Given the mission of Stewart to use songs which have not yet been issued
as a live version before, I can't really see why King, Afraid of Sunlight, the
songs from Brave and Easter are included on this CD since they were also present on
the Made Again live album and aren't special versions either. Nevertheless,
they're good songs of course.
Basically, most of the album contains the standard setlist for the first part of the tour (Man of a Thousand Faces - This Strange Engine) plus a selection of encores and tracks from the second part of the tour.
The second half of Man of a Thousand Faces doesn't even come close to the majestic climax of the studio version, but still makes for a good song. Hard as Love goes straight into a shorter version of Gazpacho, which misses the ending of the album version. I was disappointed not to find this song on the Made Again album, so this version makes up for it, to a certain extent.
The Space is a spontaneous acoustic improvisation when the audience
keeps on shouting for this song. Don't expect a well arranged and rehearsed
The first verse and refrain of Easter are sung by the crowd.
The live version of This Strange Engine is from the same gig as the
one which is on the Eighty Days CD single, but this time it features
Peter Trawavass' wonderful bass solo intro as well.
It's good to finally have a live version of the This Town-trilogy. Unfortunately, the quality is not the best compared to the songs recorded at the other gigs. Especially the drums sound a bit dry and flat, which is a shame because the Rakes Progress section features drums in this version. The closing section of the album version is missing from this live version.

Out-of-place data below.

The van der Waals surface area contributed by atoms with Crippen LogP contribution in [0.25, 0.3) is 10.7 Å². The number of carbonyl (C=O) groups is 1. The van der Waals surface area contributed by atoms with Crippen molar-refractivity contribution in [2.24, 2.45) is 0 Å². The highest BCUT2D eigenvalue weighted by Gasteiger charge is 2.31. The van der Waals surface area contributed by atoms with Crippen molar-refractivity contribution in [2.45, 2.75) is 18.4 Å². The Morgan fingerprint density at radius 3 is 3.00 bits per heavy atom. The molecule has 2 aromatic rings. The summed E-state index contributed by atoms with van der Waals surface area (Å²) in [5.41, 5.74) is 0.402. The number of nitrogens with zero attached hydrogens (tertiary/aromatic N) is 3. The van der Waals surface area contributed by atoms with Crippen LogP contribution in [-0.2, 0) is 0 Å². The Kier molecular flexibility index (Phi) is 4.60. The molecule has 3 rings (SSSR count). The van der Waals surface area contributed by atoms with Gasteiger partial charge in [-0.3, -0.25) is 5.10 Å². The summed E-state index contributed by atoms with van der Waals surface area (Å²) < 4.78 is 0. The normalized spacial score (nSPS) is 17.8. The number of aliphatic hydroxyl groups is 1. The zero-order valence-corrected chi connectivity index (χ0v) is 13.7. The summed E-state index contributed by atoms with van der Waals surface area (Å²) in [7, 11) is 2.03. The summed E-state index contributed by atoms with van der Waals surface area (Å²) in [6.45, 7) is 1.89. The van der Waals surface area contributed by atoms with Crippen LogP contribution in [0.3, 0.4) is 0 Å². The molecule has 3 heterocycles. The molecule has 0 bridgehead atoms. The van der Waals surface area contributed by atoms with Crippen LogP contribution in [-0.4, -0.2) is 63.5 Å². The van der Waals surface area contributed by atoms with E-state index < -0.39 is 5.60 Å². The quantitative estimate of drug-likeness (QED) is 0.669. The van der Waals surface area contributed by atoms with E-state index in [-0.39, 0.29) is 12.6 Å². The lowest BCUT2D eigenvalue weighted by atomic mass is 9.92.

For those of you who don't know The Bell in the Sea yet, it was the B-side of the Uninvited Guest single and became very popular as a live song during recent years, which isn't strange because the song is far too good to be put on a B-side.
Hope for the Feature is extended and features a snippet of Hogarth singing Kayleigh in the intro.
All in all a nice live album, although I think there are some other songs
which were played during this tour which might have fitted the 'rarity'
tag a bit better, like Accidental Man, Freaks, Warm Wet Circles,
That Time of the Night or One Fine Day.
On the other hand, the tracklist of this album will probably result in this album occupying my CD player much more often than the Made Again live album or the new album Radiation.